The rock shelters and caves of Bhimbetka have a number of interesting paintings which depict the lives and times of the people who lived in the caves, including scenes of childbirth, communal dancing and drinking, and religious rites and burials, as well as the natural environment around them. Executed mainly in red and white with the occasional use of green and yellow with themes taken from the everyday events of aeons ago, the scenes usually depict hunting, dancing, music, horse and elephant riders, animal fighting, honey collection, decoration of bodies, disguises, masking and household scenes. Animals such as bison, tigers, lions, wild boar, elephants, antelope, dogs, lizards, crocodiles etc. have been abundantly depicted. The superimposition of paintings shows that the same canvas was used by different people at different times. It is a marvel that the paintings have not faded even after thousands of years.


The rock paintings and carvings on the walls of cave shelters give an insight into the subsistence pattern as well as the religious and social life of the early man. The Period I of Bhimbetka belongs to the Upper Palaeolithic Age. They reflect that Palaeolithic people lived in small band (small groups) societies whose subsistence economy was based on exploitation of resources in the form of both animal and plant products. Hunting is reflected as the main subsistence pursuit in the carvings and paintings. These paintings, done primarily in red and dark green colours are predominantly of bison, elephants, tigers, rhinos and boars. It is sometimes possible to distinguish between men and women on the basis of anatomical features.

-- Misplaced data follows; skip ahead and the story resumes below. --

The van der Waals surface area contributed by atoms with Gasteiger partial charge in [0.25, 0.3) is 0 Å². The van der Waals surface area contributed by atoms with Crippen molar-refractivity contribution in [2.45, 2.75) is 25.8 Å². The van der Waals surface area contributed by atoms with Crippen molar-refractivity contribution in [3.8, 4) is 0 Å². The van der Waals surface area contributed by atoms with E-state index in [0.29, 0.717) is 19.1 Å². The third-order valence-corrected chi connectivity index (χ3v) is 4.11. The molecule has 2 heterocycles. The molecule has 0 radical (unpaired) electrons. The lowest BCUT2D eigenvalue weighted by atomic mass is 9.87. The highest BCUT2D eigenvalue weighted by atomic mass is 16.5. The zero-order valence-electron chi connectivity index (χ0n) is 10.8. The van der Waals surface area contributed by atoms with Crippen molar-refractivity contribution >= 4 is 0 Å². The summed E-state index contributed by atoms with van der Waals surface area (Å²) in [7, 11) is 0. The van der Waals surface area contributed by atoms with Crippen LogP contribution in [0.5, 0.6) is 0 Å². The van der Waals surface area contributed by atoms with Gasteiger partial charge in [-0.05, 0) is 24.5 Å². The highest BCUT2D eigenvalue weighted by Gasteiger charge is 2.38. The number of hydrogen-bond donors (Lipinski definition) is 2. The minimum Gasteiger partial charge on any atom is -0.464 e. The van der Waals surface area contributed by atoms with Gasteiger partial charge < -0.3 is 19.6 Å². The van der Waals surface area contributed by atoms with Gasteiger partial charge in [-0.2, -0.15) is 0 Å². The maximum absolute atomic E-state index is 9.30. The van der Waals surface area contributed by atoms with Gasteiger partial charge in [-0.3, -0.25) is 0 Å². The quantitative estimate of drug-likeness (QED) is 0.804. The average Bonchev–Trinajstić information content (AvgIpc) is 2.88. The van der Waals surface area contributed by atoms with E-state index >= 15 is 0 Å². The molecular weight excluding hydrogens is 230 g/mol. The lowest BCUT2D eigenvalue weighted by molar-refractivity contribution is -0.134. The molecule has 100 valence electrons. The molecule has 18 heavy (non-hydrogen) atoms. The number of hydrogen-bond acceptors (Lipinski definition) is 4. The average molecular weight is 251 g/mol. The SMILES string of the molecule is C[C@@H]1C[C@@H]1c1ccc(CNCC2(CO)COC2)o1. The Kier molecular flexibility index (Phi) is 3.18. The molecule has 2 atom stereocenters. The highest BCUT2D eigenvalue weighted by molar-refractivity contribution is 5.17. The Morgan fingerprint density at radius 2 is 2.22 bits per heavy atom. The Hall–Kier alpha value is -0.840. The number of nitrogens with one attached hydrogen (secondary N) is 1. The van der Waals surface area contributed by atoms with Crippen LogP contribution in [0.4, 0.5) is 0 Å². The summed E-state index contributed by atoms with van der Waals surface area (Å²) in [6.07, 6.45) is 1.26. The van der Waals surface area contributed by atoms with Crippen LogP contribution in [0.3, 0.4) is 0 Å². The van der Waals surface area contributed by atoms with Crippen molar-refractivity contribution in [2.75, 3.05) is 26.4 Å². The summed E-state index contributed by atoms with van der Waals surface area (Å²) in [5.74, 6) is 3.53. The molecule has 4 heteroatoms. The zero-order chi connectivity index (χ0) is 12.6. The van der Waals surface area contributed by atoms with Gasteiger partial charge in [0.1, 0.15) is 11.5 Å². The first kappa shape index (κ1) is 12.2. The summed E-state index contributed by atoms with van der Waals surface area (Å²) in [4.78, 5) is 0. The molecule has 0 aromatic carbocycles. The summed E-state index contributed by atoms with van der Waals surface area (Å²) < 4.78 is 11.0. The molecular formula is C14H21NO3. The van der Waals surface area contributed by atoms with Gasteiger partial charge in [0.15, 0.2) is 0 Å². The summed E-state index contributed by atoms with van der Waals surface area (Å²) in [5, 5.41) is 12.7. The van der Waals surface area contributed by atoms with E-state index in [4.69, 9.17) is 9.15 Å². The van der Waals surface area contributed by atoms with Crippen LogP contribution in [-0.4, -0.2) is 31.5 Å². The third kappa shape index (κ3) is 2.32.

There is a rich assemblage of animals both of indigenous and foreign origin. Primates, many giraffe-like forms, musk deer, goats, buffaloes, bovids and pigs seem to be of indigenous origin. The camel and the horse had North-American connection. Hippopotamus and elephants migrated to India from Central Africa. The abundant faunal remains seem to indicate that the Palaeolithic man was in hunter/gatherer stage. The people would have made extensive use of faunal and floral resources in their immediate vicinity. Hunting practices were concentrated on large and middle sized mammals especially ungulates. There is no evidence of selective hunting in this period. In some assemblages few species dominate; it is so because of their abundance in the area or because they were easy to hunt.
It seems that the subsistence pattern of hunter-gatherers was geared to a dry season/wet season cycle of exploitation of plant and animal foods. It is likely that the Palaeolithic people subsisted on such animals as ox, bison, antelope, wild boar, a variety of birds, and tortoises and fishes and on honey and plant foods like fruits roots, seeds and leaves.


(1) Wikipedia - Palaeolithic Age (Link)

(2) IGNOU Notes on Indian History (Chapter 3)